The beginning of the New Year is the time to celebrate aspiration, innovation, and change in whatever measure inspires us. The world of wine is now presenting us with a new experience in the glass, one that is fairly astounding. Up until recently, wine has come in three colors, red, white, and pink. But orange is now the hot, new shade for wine. Like at least some innovation, this one is inspired by the past but brought to a new level of deliciousness.
Grape skins are responsible for the color of wine. Both juice and skins are fermented together to make red wine so that the skins can impart their intense hue. For rose` wines, the juice and skins remain together only until the juice obtains the desired pink color, at which point, it is drained away from the skins and fermented into wine. White wine has very little color because after the grapes are crushed, the juice is immediately separated from the skins.
In the case of so-called orange wine, which does indeed have a rich golden-orange color, the juice soaks with the skins, and in some cases the two are fermented together. In other words, the juice picks up the color of the skins in much the same way that red wine does.
But in addition to color, the skins impart intense flavor. They also contribute tannin to the wine, that somewhat gritty texture that is typical of reds but absent in white. In other words, orange wine has the same rich flavor and texture that red wine has and like red wine is served at room temperature instead of chilled.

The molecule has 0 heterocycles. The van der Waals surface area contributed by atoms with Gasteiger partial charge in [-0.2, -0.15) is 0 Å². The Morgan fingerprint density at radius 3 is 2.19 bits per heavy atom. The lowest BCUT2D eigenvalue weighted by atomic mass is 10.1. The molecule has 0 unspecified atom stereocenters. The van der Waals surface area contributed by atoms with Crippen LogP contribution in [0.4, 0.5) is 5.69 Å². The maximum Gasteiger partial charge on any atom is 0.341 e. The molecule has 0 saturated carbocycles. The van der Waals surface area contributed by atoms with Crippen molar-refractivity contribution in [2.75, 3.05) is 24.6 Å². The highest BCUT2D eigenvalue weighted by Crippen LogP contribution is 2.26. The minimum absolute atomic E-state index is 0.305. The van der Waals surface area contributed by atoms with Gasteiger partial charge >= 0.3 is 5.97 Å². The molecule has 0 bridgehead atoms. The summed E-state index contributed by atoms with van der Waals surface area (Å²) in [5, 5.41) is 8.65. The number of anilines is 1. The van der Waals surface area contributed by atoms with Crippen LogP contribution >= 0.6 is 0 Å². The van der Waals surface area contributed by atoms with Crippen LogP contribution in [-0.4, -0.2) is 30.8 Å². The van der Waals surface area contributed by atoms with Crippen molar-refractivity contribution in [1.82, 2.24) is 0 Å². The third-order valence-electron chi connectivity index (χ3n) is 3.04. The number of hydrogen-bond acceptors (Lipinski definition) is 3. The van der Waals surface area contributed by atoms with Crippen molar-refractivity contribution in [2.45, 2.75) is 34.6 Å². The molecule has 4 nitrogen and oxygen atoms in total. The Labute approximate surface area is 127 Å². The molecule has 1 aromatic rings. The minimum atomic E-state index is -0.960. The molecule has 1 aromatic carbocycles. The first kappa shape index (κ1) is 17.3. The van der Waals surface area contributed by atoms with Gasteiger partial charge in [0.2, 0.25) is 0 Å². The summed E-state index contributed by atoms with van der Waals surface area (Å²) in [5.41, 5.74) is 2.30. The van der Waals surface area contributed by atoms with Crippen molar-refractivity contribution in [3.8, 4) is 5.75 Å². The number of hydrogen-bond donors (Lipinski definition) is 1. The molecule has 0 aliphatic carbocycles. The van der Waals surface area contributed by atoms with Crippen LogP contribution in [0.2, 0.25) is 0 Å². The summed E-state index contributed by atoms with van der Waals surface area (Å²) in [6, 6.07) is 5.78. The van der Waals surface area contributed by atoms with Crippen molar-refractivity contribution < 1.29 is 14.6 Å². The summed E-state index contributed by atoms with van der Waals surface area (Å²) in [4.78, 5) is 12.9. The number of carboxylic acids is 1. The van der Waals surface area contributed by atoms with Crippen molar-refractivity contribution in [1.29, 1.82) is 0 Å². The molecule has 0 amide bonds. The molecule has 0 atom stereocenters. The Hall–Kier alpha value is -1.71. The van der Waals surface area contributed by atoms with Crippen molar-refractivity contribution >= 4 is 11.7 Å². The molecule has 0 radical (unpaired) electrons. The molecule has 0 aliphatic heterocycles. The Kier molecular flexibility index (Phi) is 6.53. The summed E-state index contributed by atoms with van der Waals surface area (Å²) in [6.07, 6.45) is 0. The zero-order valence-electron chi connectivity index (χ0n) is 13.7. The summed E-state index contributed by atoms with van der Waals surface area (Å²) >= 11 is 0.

Twenty years ago, Josko Gravner along with other local winemakers from Friuli-Venezia Giulia in northeastern Italy began experimenting with this technique. They were inspired by the past when white wine was made in much the same way as red with both juice and skins fermented together. After tasting these new and delicious wines that were coming from Friuli, Italian winemakers from other regions became interested. Mostly because of these innovative wines, Italian consumers are drinking more white wines.
Influenced by the Italians, California winemakers are also producing orange wines. George Vare at Luna Vineyards in Napa was one of the first. Kevin Kelley at Natural Process Alliance and Pax Mahle at Wind Gap are enthusiasts of the technique among others.
So be on the look-out for orange wine, which you’ll find to be surprisingly delicious and, by the way, priced accordingly. Happy New Year to all of you from all of us at Celebrations Wine Club.